Released July 31, 2008
STREETER, N.D. - The North Dakota State University Central Grasslands Research Extension Center near Streeter has established a program to assist producers implement and maintain range monitoring procedures.
“There is a basic rule of thumb for proper range management called the ‘take half, leave half’ principle,” says center rangeland specialist Charles Lura. “To keep rangeland healthy, take one-half for the grazing animals and leave one-half for the plants to help ensure they remain healthy and productive.”
But without accurate monitoring, rangeland managers have difficulty knowing if their grazing management strategy actually is working. Is the stocking rate too high? Conversely, the stocking rate could be too low, which also can degrade rangelands and result in a loss of potential income.
Using more than one-half of the forage produced can lead to a decline in forage production and quality, as well as a reduction in desirable plants, according to Lura. That can lead to decline in rangeland health and the loss of potential income through reduced livestock gains, conception rates and other aspects of livestock production.
“A sound monitoring program can help producers more accurately evaluate the health and status of their rangeland,” Lura says. “The information gained from monitoring can then be used to improve management.”
Monitoring does not just lead to an improvement in rangeland health, however. Healthy rangelands also filter and use water more efficiently, keep the rangeland diverse and productive, and provide important habitat for wildlife. Monitoring also should result in improved livestock health and weight gains because the ultimate goal is to improve rangeland health and the profit potential for producers, Lura says.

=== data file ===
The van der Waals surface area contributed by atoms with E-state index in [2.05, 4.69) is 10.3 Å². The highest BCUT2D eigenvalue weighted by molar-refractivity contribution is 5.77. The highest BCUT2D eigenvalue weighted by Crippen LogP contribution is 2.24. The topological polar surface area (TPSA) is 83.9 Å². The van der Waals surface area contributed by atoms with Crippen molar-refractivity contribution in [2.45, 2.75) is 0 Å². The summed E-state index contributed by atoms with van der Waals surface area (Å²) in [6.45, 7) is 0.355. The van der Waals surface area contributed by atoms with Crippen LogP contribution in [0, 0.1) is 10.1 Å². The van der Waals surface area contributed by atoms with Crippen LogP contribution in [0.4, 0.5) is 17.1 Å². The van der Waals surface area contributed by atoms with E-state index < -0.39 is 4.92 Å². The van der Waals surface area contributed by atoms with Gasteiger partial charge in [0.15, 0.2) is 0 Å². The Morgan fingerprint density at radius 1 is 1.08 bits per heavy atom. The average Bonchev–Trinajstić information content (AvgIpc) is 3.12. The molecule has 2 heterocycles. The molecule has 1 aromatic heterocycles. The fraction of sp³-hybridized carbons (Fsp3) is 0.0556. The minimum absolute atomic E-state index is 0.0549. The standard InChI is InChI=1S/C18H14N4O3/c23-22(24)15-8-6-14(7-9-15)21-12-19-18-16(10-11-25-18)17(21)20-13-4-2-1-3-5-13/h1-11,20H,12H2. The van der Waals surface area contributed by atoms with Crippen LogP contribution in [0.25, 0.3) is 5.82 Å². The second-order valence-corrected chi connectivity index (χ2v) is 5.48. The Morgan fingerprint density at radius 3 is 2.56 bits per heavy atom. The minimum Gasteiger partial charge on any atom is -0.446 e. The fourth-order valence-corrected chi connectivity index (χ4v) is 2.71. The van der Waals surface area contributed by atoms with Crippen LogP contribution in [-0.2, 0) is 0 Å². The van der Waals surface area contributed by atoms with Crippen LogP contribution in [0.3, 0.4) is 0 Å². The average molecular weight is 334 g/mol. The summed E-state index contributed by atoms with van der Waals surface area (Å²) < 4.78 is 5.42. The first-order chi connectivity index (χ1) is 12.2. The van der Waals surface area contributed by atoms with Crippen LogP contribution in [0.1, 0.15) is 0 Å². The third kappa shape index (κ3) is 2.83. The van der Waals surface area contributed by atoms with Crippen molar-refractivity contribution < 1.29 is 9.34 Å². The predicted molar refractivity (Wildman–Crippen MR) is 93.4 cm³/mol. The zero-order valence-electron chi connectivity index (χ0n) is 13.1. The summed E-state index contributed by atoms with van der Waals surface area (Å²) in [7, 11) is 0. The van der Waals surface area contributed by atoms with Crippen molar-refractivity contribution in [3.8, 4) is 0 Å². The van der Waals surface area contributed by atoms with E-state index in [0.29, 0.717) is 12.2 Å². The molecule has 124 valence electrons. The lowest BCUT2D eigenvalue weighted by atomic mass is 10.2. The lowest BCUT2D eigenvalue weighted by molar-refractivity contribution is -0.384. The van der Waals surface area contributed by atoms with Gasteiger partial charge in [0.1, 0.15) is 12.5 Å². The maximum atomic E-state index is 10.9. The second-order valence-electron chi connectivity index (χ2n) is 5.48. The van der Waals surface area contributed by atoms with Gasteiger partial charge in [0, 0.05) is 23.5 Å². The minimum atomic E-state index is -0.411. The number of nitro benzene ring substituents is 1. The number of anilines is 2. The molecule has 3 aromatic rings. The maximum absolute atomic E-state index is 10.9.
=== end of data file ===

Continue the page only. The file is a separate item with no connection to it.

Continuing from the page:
In addition, range monitoring can provide a record of environmental and resource conditions, events and management practices that influence rangeland condition or health. They also can help the manager better understand how the rangeland responds to management, such as rotations.
A wide array of techniques has been developed for rangeland monitoring. These procedures can be simple or complex.
“What is important is that managers collect information on rangeland health and use that information to improve management,” Lura says.
The Central Grasslands Research Extension Center developed its program to assist producers with monitoring through funding from Ducks Unlimited, the North Dakota Natural Resources Trust and the Sustainable Agriculture Research and Education grant program.
To learn more about this program or rangeland monitoring, contact Lura at (701) 424-3606 or email@example.com.
Contacts: Charles Lura, (701) 424-3606, firstname.lastname@example.org
Ellen Crawford, (701) 231-5391, email@example.com